Investigating pre-harvest and postharvest interventions to control foodborne pathogens and surrogates on lettuce

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dc.contributor.author Jenott, Jacob Robert
dc.date.accessioned 2017-04-19T20:35:48Z
dc.date.available 2017-04-19T20:35:48Z
dc.date.issued 2017-05-01 en_US
dc.identifier.uri http://hdl.handle.net/2097/35432
dc.description.abstract Leafy greens have been recognized as vehicles for transmission of foodborne pathogens and an effective pre-harvest intervention to control them is currently lacking. After harvest, lettuce is often subjected to chlorinated water to reduce the microbial load in the water and on the lettuce tissue. While moderately effective, there is also a need for improved postharvest interventions. The purpose of Objective I was to 1) determine potassium bisulfate efficacy at reducing populations of Escherichia coli (E. coli) and Listeria innocua (L. innocua) when applied pre-harvest to lettuce, and 2) assess the impact on product quality at harvest. Potassium bisulfate reduced E. coli populations on inoculated lettuce by 1.32 log₁₀ CFU/g (P=0.0002) and L. innocua by 1.18 log₁₀ CFU/g (P=0.0017). No detectable differences were observed in color (P>0.05); however, brown spots were observed on various leaves sprayed with potassium bisulfate. The purpose of Objective II was to employ a blend of benzalkonium chloride, acetic acid, and methyl paraben (BAM) as a postharvest wash on romaine and iceberg lettuce and to 1) determine efficacy at reducing populations of Listeria monocytogenes (L. monocytogenes), E. coli O157:H7 and Salmonella, 2) measure changes in aerobic bacteria throughout the shelf life, and 3) quantify benzalkonium chloride and methyl paraben residues post-washing. To quantify efficacy of BAM reducing pathogenic bacterial populations, fresh-cut romaine and iceberg lettuce were inoculated with L. monocytogenes, E. coli O157:H7, or Salmonella and washed in BAM at concentrations of 0%, 1%, 2% or 3% for one or five minutes. When plated on recovery media, contact time and wash concentration was not significant (P>0.05) for Salmonella on either product. Concentration was significant (P=0.0189) for L. monocytogenes on romaine; however, the greatest reduction observed was <1.0 log₁₀ CFU/g. The 3% wash significantly reduced E. coli O157:H7 on romaine by 1.75 log₁₀ CFU/g, which is 0.66 log₁₀ CFU/g better than the 0% wash. Following washing, wash water was analyzed and data demonstrate that all wash concentrations significantly (P≤0.05) reduced each foodborne pathogen by >2.0 log₁₀ CFU/g in the wash water. To quantify benzalkonium chloride and methyl paraben residues, as well as changes in aerobic bacteria and product quality, fresh-cut romaine and iceberg lettuce were subjected to a 1 minute wash in BAM at concentrations of 0%, 1%, 2%, or 3% and immediately sampled to determine aerobic populations and product quality. Concentrations 0% and 2% were also packaged into retail storage bags and sampled on days 0, 3, 5, and 7. Residues were quantified on these days as well. On day 0, aerobic populations did not vary according to wash concentration (P>0.05). With regards to shelf-life data, the 2% wash significantly reduced (P=0.0203) aerobic bacteria on romaine lettuce; however, no significant difference was observed on iceberg lettuce (P=0.0819). With regards to overall visual appearance of romaine or iceberg lettuce, no significant difference was detected between 0% and 2% BAM washes for each day throughout the shelf-life study (P>0.05). Methyl paraben and benzalkonium chloride residues were <5.0 and <10.0 ppm, respectively, on both products on each sampling day. en_US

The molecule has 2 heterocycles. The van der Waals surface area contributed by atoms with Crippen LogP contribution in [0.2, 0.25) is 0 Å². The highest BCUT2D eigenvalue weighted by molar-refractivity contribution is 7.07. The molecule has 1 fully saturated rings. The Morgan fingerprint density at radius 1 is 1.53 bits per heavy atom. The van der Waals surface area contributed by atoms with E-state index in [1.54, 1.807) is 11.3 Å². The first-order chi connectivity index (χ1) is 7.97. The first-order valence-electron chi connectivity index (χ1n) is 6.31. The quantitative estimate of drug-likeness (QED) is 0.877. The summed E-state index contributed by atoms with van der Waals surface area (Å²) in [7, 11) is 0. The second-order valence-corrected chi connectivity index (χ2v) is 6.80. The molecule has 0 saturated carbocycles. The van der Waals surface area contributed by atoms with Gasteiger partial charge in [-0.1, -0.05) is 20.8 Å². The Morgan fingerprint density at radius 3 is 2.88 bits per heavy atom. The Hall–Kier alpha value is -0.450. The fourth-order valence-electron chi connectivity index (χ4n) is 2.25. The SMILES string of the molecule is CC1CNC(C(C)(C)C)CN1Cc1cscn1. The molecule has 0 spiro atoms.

dc.language.iso en_US en_US
dc.publisher Kansas State University en
dc.subject Pre-harvest en_US
dc.subject Postharvest en_US
dc.subject Lettuce en_US
dc.subject Potassium bisulfate en_US
dc.subject Benzalkonium chloride en_US
dc.title Investigating pre-harvest and postharvest interventions to control foodborne pathogens and surrogates on lettuce en_US
dc.type Thesis en_US
dc.description.degree Master of Science en_US
dc.description.level Masters en_US
dc.description.department Food Science Institute en_US
dc.description.advisor Sara E. Gragg en_US
dc.date.published 2017 en_US
dc.date.graduationmonth May en_US


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